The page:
Billy’s hunches and feelings also have the implicit faith of leader, Dutch, who trusts Billy’s gut to guide them when there are no other answers. He also gets one of the best lines in the movie.
Poncho: “Billy. You been acting funny all day. What is it?”
Billy: “I’m scared, Poncho.”
Poncho: “Bullsh–. You ain’t afraid of no man.”
Billy: “There’s something out there. Waiting for us. And it ain’t no man. We’re all gonna die.”
When it comes to guns, Billy has tastes similar to Dutch and carries another slab-sided AR-15 rifle, but instead of having a fake M203 slung under the barrel, his rifle has a Mossberg 500 shotgun mounted there with the entire grip and stock removed.
It makes for an intimidating weapon, though it doesn’t get any real on-screen use. In once scene, when he runs out of ammo for the rifle, we see him fire one shot from the shotgun before the film quickly guts away. After the ammo dump in the jungle, he’s seen closing the breech of the shotgun, implying he’d been firing it, but we don’t see it.
It’s possible that firing the shotgun caused it to rip off its improvised mounts. The armorers were prophetic, however, as configurations of AR rifles with underslung shotguns have found a place in the tactical world, mostly for door breeching tasks, like the Master Key, a project that began in the 1980s.
When Billy faces the alien enemy alone to give Dutch more time to get to the chopper with Anna and the wounded Poncho, he tosses his rifle/shotgun away and stands with only his machete like an ancient warrior with a sword. It does him little good.
Sgt. Rick Hawkins
MP5A3 Submachine Gun, IMI Desert Eagle Mark I
Hawkins, as mentioned previously, was played by screenwriter Shane Black and definitely has the smallest amount of screen-time, next to Poncho.
As the team’s radio operator, he spends a lot of time crouched next to his comms gear behind his bifocals, trying to get someone on the horn. That’s when he isn’t trying to make Billy laugh with extremely crude, extremely bad jokes, or reading his Sgt. Rock comics.
If he’s remembered for anything, Hawkins is the first member of the team to be killed by the Predator. We get the feeling that he was beloved by the team and even protected a little, if mocked a bit for his nerdy tendencies. His mysterious and gruesome death coming first hits the team particularly hard and sets the tone for the grim survival struggle of the rest of the film. This is magnified by the fact that he’s killed while doing something kind, pleading with Anna to stop running from them so she doesn’t get hurt or killed, and his body is never found by his team, only a gutpile.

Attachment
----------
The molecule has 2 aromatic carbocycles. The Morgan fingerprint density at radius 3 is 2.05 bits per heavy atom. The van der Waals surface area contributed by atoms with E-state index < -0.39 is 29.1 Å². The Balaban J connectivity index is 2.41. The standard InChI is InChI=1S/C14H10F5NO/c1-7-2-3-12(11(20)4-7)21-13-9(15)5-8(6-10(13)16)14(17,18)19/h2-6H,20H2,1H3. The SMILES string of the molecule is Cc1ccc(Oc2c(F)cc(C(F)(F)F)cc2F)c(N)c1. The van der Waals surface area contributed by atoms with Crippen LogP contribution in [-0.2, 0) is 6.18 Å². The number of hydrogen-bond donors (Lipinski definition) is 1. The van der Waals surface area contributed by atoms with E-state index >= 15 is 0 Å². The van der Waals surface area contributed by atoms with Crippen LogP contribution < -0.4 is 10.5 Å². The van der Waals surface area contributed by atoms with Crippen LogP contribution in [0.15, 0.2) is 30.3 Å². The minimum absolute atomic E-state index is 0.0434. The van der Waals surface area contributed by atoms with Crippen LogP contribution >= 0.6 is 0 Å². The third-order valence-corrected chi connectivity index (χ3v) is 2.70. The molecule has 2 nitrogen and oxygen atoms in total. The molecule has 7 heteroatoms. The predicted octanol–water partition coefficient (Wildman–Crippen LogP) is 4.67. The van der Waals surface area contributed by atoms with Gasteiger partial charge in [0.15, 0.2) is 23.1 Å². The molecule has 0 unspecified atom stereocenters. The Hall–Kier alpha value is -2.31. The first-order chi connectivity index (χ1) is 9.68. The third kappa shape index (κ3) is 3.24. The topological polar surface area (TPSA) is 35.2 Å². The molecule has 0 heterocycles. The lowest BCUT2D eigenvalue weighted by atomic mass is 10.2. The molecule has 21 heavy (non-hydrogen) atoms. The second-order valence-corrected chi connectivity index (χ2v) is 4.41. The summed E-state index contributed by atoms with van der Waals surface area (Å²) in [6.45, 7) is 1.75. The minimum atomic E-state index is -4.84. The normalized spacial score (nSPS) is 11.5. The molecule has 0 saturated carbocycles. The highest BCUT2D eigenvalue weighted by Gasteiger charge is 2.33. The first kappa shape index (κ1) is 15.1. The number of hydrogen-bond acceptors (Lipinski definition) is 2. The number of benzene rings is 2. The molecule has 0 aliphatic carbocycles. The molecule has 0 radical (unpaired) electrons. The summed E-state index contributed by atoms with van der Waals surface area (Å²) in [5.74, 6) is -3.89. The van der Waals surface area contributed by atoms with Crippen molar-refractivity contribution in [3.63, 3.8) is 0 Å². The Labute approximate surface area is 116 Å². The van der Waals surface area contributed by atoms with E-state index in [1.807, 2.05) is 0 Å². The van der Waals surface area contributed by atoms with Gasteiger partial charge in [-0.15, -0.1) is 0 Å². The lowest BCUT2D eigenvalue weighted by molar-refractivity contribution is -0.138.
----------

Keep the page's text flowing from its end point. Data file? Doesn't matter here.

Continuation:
Shoulder-Mounted Plasma Cannon with HUD Targeting System, Wristblades, Self-Destruct Bomb, Thermal Vision, Highly Advanced IFAK
When it comes to weapons, the alien hunter (Kevin Peter Hall) keeps it rather simple. He prefers to use edged weapons, carrying a spear (which we don’t see very much) and using a set of retractable, razor-sharp blades attached to his wrist.
For distance attacks, the Predator relies on a shoulder cannon that is linked to a targeting system in his helmet and fires a bolt of energy that’s powerful enough to blast a hole clean through a human torso.
While the Predator was kind of thrown together on the spot by Stan Winston, the design went on to spawn a good amount of mythology in comic books and novels. In that material, we learn the shoulder cannon is called a “plasma caster.” (In comics, the Predator would go on to face a number of adversaries, like Batman and the Alien from the Ridley Scott / James Cameron films. That pairing led to a pair of movies in the early 2000s, Alien vs. Predator, and AVP: Requiem.)
Toward the end of the film, we see the Predator relying on the cannon more and more as he gets increasingly frustrated with Dutch’s unvonventional an unexpected tactics, which remove the hunter’s advantages bit by bit.
When the game of cat and mouse is over, and Dutch is pretty much beaten, the creature shows he has a code and honor that was only previously hinted at when he removes his weapon and targeting system so that he and Dutch might be on a more even playing field for their final, hand-to-hand fight. Unfortunately for the alien visitor, Dutch can be deceptive.
While there have been a number of films featuring the titular creature from Predator, non of the subsequent films were able to capture the magic of the original: that specific balance of action, horror, and sci-fi that allowed the movie to strike such a resonant chord with movie audiences of many ages to this very day. But that won’t stop Hollywood from trying.
In 2018, Shane Black, who played Hawkins in the original film, is coming back to the Predator universe in the role of writer and director to bring us The Predator with a capital T, which is supposed to be a direct sequel to the 1987 original, though it will not feature any of the surviving characters.
Only time will tell if the new sequel will be any good (UPDATE: It was not good. At all. Stay away.), but for now, we know that the musical version of Predator is absolutely fantastic:
So grab your old VCR out of the basement and cue up your well-worn copy recorded off your tube TV when it aired on Prism back in the 90s, or toss in the excellent-looking Blu Ray release of this three-decades-old classic, fire up the cassette of Long Tall Sally, and relive one of the best action movies ever.